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Estrogen regulation of TRPM8 expression in breast cancer cells



The calcium-permeable cation channel TRPM8 (melastatin-related transient receptor potential member 8) is over-expressed in several cancers. The present study aimed at investigating the expression, function and potential regulation of TRPM8 channels by ER alpha (estrogen receptor alpha) in breast cancer.


RT-PCR, Western blot, immuno-histochemical, and siRNA techniques were used to investigate TRPM8 expression, its regulation by estrogen receptors, and its expression in breast tissue. To investigate the channel activity in MCF-7 cells, we used the whole cell patch clamp and the calcium imaging techniques.


TRPM8 channels are expressed at both mRNA and protein levels in the breast cancer cell line MCF-7. Bath application of the potent TRPM8 agonist Icilin (20 μM) induced a strong outwardly rectifying current at depolarizing potentials, which is associated with an elevation of cytosolic calcium concentration, consistent with established TRPM8 channel properties. RT-PCR experiments revealed a decrease in TRPM8 mRNA expression following steroid deprivation for 48 and 72 hours. In steroid deprived medium, addition of 17-beta-estradiol (E2, 10 nM) increased both TRPM8 mRNA expression and the number of cells which respond to Icilin, but failed to affect the Ca2+ entry amplitude. Moreover, silencing ERα mRNA expression with small interfering RNA reduced the expression of TRPM8. Immuno-histochemical examination of the expression of TRPM8 channels in human breast tissues revealed an over-expression of TRPM8 in breast adenocarcinomas, which is correlated with estrogen receptor positive (ER+) status of the tumours.


Taken together, these results show that TRPM8 channels are expressed and functional in breast cancer and that their expression is regulated by ER alpha.

Peer Review reports


Breast cancer is the most common form of cancer in women in industrialized countries. Clinical and experimental data have revealed that female steroid hormones play an essential role in the development of sporadic breast cancer [1]. For example, the steroid hormone 17-β-estradiol (E2) is involved in the regulation of growth and differentiation of malignant breast epithelial cells [2]. The predominant biological effect of E2 is mediated through its interaction with two intracellular estrogen receptors (ERα and ERβ), ERα being strongly expressed in 80% of breast cancers [24]. ERs are ligand-dependent transcription factors controlled by E2, and they regulate the expression of many genes [15] including potassium [6], calcium [7, 8] and TRP (transient receptor potential) channels [9, 10].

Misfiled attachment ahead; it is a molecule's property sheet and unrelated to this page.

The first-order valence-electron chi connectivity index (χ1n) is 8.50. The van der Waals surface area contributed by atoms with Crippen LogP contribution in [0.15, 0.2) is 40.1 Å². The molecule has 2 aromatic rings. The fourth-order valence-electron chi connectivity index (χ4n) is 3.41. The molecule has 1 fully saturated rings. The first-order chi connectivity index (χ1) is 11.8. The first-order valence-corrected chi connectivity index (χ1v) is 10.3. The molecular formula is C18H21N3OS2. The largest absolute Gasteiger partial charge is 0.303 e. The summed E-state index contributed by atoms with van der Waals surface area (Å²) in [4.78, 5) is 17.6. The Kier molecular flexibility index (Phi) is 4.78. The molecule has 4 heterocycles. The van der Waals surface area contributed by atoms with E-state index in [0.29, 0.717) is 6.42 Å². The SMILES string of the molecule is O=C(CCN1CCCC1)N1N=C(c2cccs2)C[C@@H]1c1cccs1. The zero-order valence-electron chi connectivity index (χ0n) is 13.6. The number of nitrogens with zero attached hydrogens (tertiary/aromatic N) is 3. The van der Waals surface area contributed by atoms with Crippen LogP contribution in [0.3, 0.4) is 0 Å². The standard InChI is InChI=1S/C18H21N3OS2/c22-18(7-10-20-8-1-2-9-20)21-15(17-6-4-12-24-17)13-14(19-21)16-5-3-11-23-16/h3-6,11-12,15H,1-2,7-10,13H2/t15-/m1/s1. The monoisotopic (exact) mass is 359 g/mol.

Recently, TRP channels have emerged as new channels implicated in carcinogenesis [1114]. In our laboratory, we have previously shown that TRPC6 (canonical-related TRP member 6) channels are over-expressed and functional in breast cancer [15]. More recently, we have shown that TRPM7 (melastatin-related TRP member 7) is involved in breast cancer cell proliferation [16]. In addition, TRPM8 (melastatin-related TRP member 8) channel is found to be over-expressed in several primary tumours including colon, lung, skin, and prostate cancer [17]. TRPM8 channel is a Ca2+-permeable cation channel which is stimulated by temperatures below 28°C and by the cooling agents Menthol and Icilin [18, 19].